Introducing Rakewell, Apollo’s wandering eye on the art world. Look out for regular posts taking a rakish perspective on art and museum stories.
Street art as we know it is dead. The cause of death? Instagram, apparently.
Nicola Harding of Manchester Metropolitan University, who has spent years studying the delights of graffiti culture, says that social media platforms have made street art popular with middle-class youths, who use superior equipment and software to make their spray-painted handiwork go viral online. ‘Middle-class graffiti writers will have the money to create more interesting and artistic shots’, says Harding. ‘The rich kids of Instagram have killed the graffiti writer.’
Rich they may be. But educated, too? To judge by the latest graffiti furore to hit social media, that is another question entirely. Earlier this week, a spray-painted Latin phrase was discovered daubed over six newly built houses in Cambridge. The phrase – ‘locus in domos loci populum’ – has been interpreted as a war cry against recent gentrification in the area.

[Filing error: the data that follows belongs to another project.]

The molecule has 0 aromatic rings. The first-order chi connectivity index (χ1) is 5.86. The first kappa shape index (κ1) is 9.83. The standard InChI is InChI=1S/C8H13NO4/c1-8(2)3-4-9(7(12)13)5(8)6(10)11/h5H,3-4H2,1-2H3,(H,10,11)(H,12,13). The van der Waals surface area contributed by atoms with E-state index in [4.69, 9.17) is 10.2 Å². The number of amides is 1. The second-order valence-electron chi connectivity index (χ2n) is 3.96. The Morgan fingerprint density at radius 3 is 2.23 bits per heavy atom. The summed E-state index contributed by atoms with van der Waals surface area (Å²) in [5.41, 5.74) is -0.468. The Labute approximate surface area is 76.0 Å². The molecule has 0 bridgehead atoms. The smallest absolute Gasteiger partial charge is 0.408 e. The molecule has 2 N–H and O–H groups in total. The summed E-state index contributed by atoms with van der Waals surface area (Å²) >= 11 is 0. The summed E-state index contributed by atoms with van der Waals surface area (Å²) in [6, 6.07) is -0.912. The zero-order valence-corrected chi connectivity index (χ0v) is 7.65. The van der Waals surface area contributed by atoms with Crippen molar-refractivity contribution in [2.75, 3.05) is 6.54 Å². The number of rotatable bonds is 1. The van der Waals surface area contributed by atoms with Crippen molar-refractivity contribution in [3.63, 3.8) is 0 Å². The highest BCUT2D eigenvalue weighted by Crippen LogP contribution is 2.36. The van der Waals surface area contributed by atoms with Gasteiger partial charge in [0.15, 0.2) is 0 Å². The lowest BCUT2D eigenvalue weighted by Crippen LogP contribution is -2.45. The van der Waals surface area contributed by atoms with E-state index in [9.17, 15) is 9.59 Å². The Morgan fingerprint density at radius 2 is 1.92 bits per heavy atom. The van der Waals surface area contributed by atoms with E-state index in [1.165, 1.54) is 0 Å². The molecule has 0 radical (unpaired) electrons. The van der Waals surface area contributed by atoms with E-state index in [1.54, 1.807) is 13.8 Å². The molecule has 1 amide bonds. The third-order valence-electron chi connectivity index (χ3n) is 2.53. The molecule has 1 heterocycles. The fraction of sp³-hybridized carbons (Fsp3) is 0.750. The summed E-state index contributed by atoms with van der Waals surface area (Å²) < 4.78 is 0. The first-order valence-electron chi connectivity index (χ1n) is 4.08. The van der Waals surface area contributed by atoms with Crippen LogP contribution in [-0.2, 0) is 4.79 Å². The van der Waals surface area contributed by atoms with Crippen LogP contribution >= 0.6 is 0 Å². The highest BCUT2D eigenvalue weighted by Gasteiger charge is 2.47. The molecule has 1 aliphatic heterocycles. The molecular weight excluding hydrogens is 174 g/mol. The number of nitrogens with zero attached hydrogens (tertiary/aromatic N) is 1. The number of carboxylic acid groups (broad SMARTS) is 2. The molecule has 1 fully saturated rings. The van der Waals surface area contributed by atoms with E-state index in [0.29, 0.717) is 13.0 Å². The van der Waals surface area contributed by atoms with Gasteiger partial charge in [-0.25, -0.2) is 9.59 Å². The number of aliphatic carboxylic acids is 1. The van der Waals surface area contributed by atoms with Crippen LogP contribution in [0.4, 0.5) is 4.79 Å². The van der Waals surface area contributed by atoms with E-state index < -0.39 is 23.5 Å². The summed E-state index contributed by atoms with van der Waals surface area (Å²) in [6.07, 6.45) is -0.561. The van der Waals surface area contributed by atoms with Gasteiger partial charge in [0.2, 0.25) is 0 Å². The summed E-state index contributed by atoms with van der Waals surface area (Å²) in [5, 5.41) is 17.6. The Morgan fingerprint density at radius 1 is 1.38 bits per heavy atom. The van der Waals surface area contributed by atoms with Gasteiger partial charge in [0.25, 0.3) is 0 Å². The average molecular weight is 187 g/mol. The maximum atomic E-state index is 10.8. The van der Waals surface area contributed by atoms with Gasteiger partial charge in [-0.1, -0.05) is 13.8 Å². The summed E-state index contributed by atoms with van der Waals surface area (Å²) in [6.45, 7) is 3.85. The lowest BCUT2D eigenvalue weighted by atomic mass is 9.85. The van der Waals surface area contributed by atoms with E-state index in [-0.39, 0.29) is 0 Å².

Graffiti protest on £1.25m Cambridge homes will hang around for a couple more dayshttps://t.co/LpFuZsmQ5E
— Cambridge News (@CambridgeNewsUK) April 5, 2017
(Very) loosely translating as ‘local homes for local people’, it is believed to be a reference to the fact that the houses have been put on the market for £1.25m each – that is, more than ten times the average salary for the local area.
Classicists, however, have suggested that the perpetrators might brush up their Latin. ‘This is a bit hard to translate’, Professor Mary Beard told the BBC. Unless, as David Butterfield writes in The Spectator, you had had relied on Google Translate to produce the ‘twaddle’ in the first place…